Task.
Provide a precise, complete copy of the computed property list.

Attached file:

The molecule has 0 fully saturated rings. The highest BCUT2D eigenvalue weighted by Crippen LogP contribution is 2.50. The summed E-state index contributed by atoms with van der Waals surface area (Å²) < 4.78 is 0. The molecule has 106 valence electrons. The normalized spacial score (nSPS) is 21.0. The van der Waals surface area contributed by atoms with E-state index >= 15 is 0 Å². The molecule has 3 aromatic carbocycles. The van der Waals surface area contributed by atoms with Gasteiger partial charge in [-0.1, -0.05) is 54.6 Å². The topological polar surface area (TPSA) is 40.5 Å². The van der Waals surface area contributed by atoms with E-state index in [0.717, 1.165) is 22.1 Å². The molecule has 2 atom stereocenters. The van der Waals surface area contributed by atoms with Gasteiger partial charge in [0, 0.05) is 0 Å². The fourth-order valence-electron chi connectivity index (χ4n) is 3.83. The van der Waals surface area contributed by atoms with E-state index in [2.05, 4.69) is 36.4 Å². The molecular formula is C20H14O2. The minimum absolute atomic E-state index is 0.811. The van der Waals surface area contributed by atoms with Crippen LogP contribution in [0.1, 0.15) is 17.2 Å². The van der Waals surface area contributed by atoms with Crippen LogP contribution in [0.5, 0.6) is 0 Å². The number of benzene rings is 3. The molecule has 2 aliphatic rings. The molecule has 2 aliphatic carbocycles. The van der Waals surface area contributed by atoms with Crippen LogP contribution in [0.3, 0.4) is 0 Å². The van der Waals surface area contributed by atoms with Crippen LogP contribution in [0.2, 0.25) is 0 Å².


The molecule has 0 fully saturated rings. The highest BCUT2D eigenvalue weighted by Crippen LogP contribution is 2.50. The summed E-state index contributed by atoms with van der Waals surface area (Å²) < 4.78 is 0. The molecule has 106 valence electrons. The normalized spacial score (nSPS) is 21.0. The van der Waals surface area contributed by atoms with E-state index >= 15 is 0 Å². The molecule has 3 aromatic carbocycles. The van der Waals surface area contributed by atoms with Gasteiger partial charge in [-0.1, -0.05) is 54.6 Å². The topological polar surface area (TPSA) is 40.5 Å². The van der Waals surface area contributed by atoms with E-state index in [0.717, 1.165) is 22.1 Å². The molecule has 2 atom stereocenters. The van der Waals surface area contributed by atoms with Gasteiger partial charge in [0, 0.05) is 0 Å². The fourth-order valence-electron chi connectivity index (χ4n) is 3.83. The van der Waals surface area contributed by atoms with E-state index in [2.05, 4.69) is 36.4 Å². The molecular formula is C20H14O2. The minimum absolute atomic E-state index is 0.811. The van der Waals surface area contributed by atoms with Crippen LogP contribution in [0.1, 0.15) is 17.2 Å². The van der Waals surface area contributed by atoms with Crippen LogP contribution in [0.5, 0.6) is 0 Å². The number of benzene rings is 3. The molecule has 2 aliphatic rings. The molecule has 2 aliphatic carbocycles. The van der Waals surface area contributed by atoms with Crippen LogP contribution in [0.3, 0.4) is 0 Å². The van der Waals surface area contributed by atoms with Crippen LogP contribution in [0.2, 0.25) is 0 Å².